Based on these modeling assumptions, KO models up as slightly undervalued at its current price of $81/share.
KO shows a profile of an undervalued stock whose price has been corrected back to fair value by the market since the financial crisis. In other words, KO's price was taken down during the severe bear market of 2007-2008, despite the fact that the company suffered comparatively little interruption in its ability to grow revenues and generate fundamentals.
KO's price of $81 remains solidly above its 50- and 200-week moving average. The relative strength indicator of 69 and MACD of 2.6 both corroborate that KO remains in a long-term uptrend.
KO's price is also above its 50- and 200-day moving average. It's currently trading right at the top of its most recent price channel. We like the stock at prices closer to the low- and mid-range of the channel, say $77-$78 per share. We think the last several dollars of KO's price action has been juiced by central bank chatter regarding a possible third round of Quantitative Easing.
Conclusion: KO has settled into a solid, if unspectacular, rhythm. In the choppy, correction-prone markets of 2010 and 2011, KO has produced steady positive results, earning it a below-average beta of 0.53. This low beta fuels an extremely low WACC of 6.0%, which helps KO's intrinsic value, making it appear fairly-valued at its current price of $81. This earns KO a HOLD recommendation for existing owners. For prospective buyers, KO looks a little pricey compared with PEP. Selling in-the-money puts might be a good strategy for acquiring KO. Writers collect short-term option premium and can wait for the stock to come back into the mid- to high-70s, where it becomes more attractive.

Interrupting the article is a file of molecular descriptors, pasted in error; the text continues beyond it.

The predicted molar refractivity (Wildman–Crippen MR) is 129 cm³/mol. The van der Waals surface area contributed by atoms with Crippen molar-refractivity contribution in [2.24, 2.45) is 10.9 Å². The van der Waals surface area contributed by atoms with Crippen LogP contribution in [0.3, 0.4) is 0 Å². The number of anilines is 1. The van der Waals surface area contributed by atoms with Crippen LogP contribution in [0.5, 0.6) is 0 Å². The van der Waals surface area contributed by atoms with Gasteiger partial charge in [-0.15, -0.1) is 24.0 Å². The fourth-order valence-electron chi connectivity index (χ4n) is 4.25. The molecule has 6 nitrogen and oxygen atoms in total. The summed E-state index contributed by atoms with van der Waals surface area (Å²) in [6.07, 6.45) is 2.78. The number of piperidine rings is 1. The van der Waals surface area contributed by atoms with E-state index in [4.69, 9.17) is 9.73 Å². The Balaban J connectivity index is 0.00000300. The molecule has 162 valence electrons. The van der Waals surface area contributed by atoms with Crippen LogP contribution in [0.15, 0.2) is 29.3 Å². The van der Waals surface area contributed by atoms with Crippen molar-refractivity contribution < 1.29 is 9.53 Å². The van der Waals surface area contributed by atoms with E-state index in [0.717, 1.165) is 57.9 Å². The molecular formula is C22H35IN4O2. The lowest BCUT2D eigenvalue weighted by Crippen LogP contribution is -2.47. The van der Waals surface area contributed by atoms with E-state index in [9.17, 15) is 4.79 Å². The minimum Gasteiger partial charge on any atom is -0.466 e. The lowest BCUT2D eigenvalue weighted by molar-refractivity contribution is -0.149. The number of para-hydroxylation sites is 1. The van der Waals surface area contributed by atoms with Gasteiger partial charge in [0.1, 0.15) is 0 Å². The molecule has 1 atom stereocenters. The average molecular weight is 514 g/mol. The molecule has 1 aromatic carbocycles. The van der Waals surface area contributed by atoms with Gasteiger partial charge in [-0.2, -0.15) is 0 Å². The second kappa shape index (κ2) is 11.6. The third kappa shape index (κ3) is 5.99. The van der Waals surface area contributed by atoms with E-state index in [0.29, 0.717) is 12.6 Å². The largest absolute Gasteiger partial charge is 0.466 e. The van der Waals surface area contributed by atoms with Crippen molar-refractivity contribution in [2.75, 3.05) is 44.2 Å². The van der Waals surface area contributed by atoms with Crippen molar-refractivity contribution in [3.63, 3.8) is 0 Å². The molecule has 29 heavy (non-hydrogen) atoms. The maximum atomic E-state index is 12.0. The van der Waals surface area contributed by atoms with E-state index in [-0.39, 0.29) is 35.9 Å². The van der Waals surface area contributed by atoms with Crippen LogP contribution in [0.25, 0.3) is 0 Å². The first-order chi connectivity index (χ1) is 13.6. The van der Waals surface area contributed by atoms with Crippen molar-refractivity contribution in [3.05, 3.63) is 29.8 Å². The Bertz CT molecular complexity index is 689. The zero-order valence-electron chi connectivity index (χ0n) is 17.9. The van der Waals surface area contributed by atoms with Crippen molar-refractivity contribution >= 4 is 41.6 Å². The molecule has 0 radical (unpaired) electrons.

[Data from S&P's Capital IQ and Stockcharts.com. The author currently holds no positions in KO.]
Apple’s Big Earnings Miss [07.24.12]. So Apple finally had their big revenue and earnings miss on July 24, 2012. What's an investor to do from here? The following article will take you through a fundamental-oriented analysis and valuation process of AAPL, which has been an incredible value creator over the years. The process will contrast AAPL's metrics with AMZN's, a stock whose lofty price has little in the way of a firm foundation. The bottom line is that, in the pre-market action on July 25, AAPL's stock has declined into a range of fair value. The caveat: This miss is likely to be AAPL's inflection point -- I expect it's stock price to grow much more slowly from here on for the next several years. AAPL is more likely to join the Dow 30 in the next few years than it is to soar above $700 a share.
As the graph below shows, AAPL's stock has outperformed AMZN's and GOOG's in the past 12 months:
AAPL has grown both Total Revenue and Net Income significantly in the past 5 years. The 3-year compound average growth rate (CAGR) for Total Revenue is an amazing 42%.
Notice that AAPL and AMZN have similar Revenue/Share each year: